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Solving the road dilemma


Mr. Sands' recent editorial ("On the Road," Feb. 19, 2004) makes some good points about the difficult problems we all face in an effort to share the roads of La Plata County, unfortunately he missed a great opportunity to call for some real solutions to these problems. We can all rant about the situation, but if that's all we do, we will lose a great place to ride, and the conflicts we are experiencing today will be the tragedies of tomorrow.

County roads 203 and 250, known fondly by the cycling community as the "Valley Loop," is arguably one of the best road rides in the state, if not the country. Every year people from all over flock to Durango to enjoy such great riding, sadly we are failing to take simple steps to head off growing problems with traffic, reckless driving (by cyclists and motorists), and simple unawareness.

An easy first step, that Mr. Sands should have pointed out in his article, is the lack of signage in the valley warning motorists of cyclists presence on the roads. Simple "Share the Roads" signs on either end of CR 203 and 250 would go a long way to raising awareness. Signage has made huge differences in other areas, and we need it in the Valley.

Next, we need to start thinking more long term when we are improving the roads in the valley. Some of the recent improvements made to CR 250 have been great, unfortunately there are very few areas with large enough shoulders for cyclists to move completely out of the lane of traffic. We need to start improving the roads in the valley with an eye toward accommodating all the users.

We also need to consider lowering the speed limits on CR 203 and 250. These are secondary roads, which are essentially residential roads. Motorists don't need to be going so fast on these roads. Let's not forget there is a highway up the middle of the valley for drivers who are in a hurry.

Finally, cyclists and motorists both need to take some responsibility for the future safety of the Valley Loop. Cyclists need to single up when in traffic and use the shoulders of the roads where possible. They also need to remember to share the roads. That means all of us. Motorists need to slow down. CR 203 and 250 are country roads, and we should slow down and enjoy the view. Motorists also need to get off the phone. More often than not cyclists are almost run off the roads because motorists are talking on the phone and not paying attention.

The Valley Loop is a valuable resource that we all need to protect. We can rant all we want about the conflicts and who's at fault, but we all need to take steps today to deal with the problems in order to avoid a tragedy in the future.

Michael Carroll


A lesson in the leash law

To the Editors:

I am writing in response to Brian McGill's letter in the Feb. 5 Telegraph. First and foremost, I sympathize with the trauma of having a child attacked by an uncontrolled dog. Indeed, leash laws and animal control do provide an effective deterrent to the problem of human aggressive dogs. However, the majority of our citizens strive to be responsible dog owners. They maintain voice or leash control of their dogs at all times. They train their dogs in a nonaggressive manner. Citizens who do not have human-aggressive dogs have a right to reasonable freedoms, rather than penalization for the wrongs of a minority of dog owners or their dogs. Freedom is a just reward for being responsible.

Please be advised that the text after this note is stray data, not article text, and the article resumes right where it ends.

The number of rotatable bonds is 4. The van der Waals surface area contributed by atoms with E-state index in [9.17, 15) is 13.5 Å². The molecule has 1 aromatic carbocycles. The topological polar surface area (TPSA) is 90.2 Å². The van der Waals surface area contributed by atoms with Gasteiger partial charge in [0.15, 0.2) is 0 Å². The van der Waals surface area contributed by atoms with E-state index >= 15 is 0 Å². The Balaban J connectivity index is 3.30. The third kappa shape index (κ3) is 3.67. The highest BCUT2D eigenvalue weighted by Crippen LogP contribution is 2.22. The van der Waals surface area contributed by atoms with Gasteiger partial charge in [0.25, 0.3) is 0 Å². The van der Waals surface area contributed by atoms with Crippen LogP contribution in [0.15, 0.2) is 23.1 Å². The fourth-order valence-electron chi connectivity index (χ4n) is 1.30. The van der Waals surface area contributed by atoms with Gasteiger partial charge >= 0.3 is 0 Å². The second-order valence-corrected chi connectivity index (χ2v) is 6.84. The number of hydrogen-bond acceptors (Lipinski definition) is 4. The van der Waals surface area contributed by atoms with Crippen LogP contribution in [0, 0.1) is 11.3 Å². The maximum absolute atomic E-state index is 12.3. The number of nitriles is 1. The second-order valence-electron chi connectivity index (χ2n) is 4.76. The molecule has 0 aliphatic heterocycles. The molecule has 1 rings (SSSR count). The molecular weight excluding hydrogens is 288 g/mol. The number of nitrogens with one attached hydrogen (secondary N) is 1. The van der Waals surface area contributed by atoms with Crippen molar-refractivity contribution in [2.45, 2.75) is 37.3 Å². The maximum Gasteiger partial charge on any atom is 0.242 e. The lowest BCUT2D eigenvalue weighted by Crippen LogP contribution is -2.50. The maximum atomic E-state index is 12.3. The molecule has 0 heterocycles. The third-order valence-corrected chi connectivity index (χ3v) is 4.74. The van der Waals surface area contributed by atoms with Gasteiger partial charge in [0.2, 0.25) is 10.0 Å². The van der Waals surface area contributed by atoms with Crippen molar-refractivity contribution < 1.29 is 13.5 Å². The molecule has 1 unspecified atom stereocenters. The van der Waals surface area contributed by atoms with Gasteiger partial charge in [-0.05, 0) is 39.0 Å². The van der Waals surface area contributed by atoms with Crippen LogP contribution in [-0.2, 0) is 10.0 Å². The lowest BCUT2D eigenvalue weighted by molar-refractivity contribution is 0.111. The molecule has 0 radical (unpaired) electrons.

However, the main point is that in Ms. McCord's letter (Jan. 29), there is not a strong debate being presented as to the validity of Durango's leash law. If her letter was presented to kids at Durango High School as a reading comprehension test, I believe they would almost certainly describe it as being about HUMAN INTERACTION, with the issue of whether or not one can play fetch with their dog in Durango's parks being a secondary point! Our society is increasingly becoming one that imposes reactionary restrictions on our rights and freedoms in order to "protect" us. I can't help but surmise that Mr. McGill must be a big fan of the Patriot Act. Perhaps he should quell his hysteria and reread Ms. McCord's letter this time a little more thoroughly or ... go back to high school.

Gareth Martins,

via e-mail

Do hard time for the government

Dear Editors,

We've a federal budget deficit of $500 billion and many trillions more of long-term debt. Yet tax cuts amount to only about $75 billion a year. Beyond the fairness of letting people keep what they've earned, tax cuts stimulate the economy and actually increase the amount of tax dollars. They do so by increasing incentives for new investment, not directly stimulating demand. That unleashes new innovations and risk-taking. That creates jobs and profits, which is the only place incomes and taxes come from.

Taxes on the other hand are simply transfers, they help some and hurt others but, on net, do nothing to help the overall welfare of society. However, the larger the percentage of income taken by taxes the greater the deterrent to tax-generating private enterprise and employment. Currently, federal taxes amount to almost 25 percent of GDP, near an all-time high. And since 2000, Congress has increased spending by 24 percent. Add in state and local taxes and so-called user fees and the total taxes amount to 40 percent of GDP. That means us taxpayers must work almost five months a year just so bureaucrats can take and spend our earnings.

Government has no end to what it'll spend! When it ends up with a shortfall, it simply takes more, often justified by deviously threatening to cut only essential services. The only solution: Less government.

Kim Rogalin






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